A "milestone" has been reached with the approval of a drug to treat some cases of Clostridium difficile (C diff) in Scotland.
Fidaxomicin, or Dificlir, is the first new antibiotic that has been accepted by the Scottish Medicines Consortium (SMC) to tackle the potentially fatal hospital-acquired infection since the 1950s.
It will be restricted to the treatment of adults who develop a second bout of C diff and will be provided on the advice of local microbiologists or specialists in infectious diseases.
Scientists took between eight and ten years to develop the drug.
Professor Robert Masterton, director of the Institute of Healthcare Associated Infection at the University of the West of Scotland, said: "This is the first major step forward in the treatment of C diff for ten years.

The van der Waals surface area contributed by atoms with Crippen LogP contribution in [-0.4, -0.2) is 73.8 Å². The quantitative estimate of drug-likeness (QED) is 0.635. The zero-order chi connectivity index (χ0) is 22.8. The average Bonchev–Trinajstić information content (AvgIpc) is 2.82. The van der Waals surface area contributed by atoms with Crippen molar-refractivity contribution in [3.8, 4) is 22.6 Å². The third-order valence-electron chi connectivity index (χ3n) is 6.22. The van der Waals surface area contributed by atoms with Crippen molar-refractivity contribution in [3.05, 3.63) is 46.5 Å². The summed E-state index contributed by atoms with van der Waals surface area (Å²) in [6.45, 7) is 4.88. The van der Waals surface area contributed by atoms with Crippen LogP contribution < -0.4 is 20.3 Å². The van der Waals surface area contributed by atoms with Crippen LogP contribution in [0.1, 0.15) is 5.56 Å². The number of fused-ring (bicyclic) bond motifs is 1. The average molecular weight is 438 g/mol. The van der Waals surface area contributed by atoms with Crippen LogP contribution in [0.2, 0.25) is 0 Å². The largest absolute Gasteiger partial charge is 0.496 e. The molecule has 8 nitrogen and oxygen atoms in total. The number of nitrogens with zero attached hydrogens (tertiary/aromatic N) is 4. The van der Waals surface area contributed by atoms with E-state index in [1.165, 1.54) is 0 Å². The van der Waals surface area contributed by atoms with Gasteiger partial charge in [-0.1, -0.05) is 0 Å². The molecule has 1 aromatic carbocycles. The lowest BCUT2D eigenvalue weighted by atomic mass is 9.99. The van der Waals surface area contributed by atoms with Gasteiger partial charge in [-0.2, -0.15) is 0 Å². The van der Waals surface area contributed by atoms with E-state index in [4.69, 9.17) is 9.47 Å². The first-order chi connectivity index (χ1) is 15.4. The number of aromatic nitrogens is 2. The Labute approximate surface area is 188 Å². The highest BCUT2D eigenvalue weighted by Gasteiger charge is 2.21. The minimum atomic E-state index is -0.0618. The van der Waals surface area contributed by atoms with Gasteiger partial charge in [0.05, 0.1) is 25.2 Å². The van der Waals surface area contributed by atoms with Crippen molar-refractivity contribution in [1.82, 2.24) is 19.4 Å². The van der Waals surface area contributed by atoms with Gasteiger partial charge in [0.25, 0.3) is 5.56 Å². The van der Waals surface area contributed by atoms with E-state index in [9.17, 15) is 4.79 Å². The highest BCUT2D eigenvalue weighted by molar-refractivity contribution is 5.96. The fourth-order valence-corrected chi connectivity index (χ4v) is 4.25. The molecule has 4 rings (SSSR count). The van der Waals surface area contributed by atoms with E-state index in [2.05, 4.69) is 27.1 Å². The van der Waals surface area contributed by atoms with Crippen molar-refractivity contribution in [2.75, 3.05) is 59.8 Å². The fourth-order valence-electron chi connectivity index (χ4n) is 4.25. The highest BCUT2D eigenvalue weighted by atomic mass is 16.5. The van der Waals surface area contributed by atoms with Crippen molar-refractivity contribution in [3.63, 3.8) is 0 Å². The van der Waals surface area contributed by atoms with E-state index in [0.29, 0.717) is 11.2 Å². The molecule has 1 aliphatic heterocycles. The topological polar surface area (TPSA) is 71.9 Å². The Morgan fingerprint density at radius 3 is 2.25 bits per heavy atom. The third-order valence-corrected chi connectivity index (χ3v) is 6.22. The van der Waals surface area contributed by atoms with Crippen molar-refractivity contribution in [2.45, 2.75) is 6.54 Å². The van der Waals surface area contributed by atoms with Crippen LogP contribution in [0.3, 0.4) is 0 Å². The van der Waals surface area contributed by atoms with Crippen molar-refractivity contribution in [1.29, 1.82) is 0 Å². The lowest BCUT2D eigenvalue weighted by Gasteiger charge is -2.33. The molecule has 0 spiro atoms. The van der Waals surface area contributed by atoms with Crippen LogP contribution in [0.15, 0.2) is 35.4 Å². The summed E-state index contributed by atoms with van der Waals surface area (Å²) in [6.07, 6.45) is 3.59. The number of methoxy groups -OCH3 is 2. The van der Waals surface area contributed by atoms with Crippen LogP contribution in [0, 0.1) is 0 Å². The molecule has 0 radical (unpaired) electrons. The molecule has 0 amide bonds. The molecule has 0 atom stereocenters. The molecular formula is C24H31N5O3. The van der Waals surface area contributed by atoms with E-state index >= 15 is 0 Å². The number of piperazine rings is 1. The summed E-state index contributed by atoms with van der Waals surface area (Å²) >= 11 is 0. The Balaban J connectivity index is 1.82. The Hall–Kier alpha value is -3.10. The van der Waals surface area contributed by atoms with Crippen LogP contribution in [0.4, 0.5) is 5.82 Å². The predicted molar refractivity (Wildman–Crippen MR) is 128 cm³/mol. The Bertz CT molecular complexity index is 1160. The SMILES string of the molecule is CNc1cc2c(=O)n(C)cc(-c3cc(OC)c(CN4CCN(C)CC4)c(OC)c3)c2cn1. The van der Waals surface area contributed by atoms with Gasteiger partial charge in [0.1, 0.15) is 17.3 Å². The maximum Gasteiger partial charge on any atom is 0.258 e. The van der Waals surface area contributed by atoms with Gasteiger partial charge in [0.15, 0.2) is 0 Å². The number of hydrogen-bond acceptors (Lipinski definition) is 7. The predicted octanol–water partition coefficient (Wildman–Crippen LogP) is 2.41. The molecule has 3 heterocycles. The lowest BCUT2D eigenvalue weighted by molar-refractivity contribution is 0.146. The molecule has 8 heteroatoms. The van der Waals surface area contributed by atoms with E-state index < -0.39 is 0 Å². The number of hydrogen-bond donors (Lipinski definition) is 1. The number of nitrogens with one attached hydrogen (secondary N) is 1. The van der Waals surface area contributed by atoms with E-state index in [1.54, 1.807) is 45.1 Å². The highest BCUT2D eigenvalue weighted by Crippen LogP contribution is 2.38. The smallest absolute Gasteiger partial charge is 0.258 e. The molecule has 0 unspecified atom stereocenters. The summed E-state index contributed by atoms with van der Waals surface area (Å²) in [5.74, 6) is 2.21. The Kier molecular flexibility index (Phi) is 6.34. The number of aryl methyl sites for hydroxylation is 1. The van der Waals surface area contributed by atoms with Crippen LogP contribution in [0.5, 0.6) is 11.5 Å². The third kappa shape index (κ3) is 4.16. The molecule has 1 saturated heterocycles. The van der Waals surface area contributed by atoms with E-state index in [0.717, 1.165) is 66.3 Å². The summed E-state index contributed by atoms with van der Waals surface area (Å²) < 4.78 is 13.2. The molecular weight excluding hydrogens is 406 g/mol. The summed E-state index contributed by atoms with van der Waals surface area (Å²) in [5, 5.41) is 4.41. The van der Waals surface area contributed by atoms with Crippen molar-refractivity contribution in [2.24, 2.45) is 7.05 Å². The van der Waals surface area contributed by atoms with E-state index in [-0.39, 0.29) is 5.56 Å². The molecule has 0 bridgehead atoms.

"This is excellent news for patients in Scotland. Although there has been much improvement in the management of C diff in Scotland in recent years, it is still a major cause of hospital-acquired infection.
"The approval of fidaxomicin represents a notable milestone in combating the still significant impact and spread of this disease."
The bug, spread by poor personal hygiene, mostly afflicts people with weakened immune systems and is a significant problem in hospitals and nursing homes. It is thought to be present without symptoms in 35% of hospital patients.
It affects more than 2000 people in Scotland per year, according to Health Protection Scotland figures, and in 2010 it contributed to 270 deaths.
The SMC said the drug was approved as it was considered value for money for patients.
The consortium said the drug could not be deployed in first-line use in adults with severe cases of C diff as the company did not present a "sufficiently robust economic analysis to gain acceptance".
For more information on Clostridium difficile , visit the STV Health Centre, brought to you by NHS inform.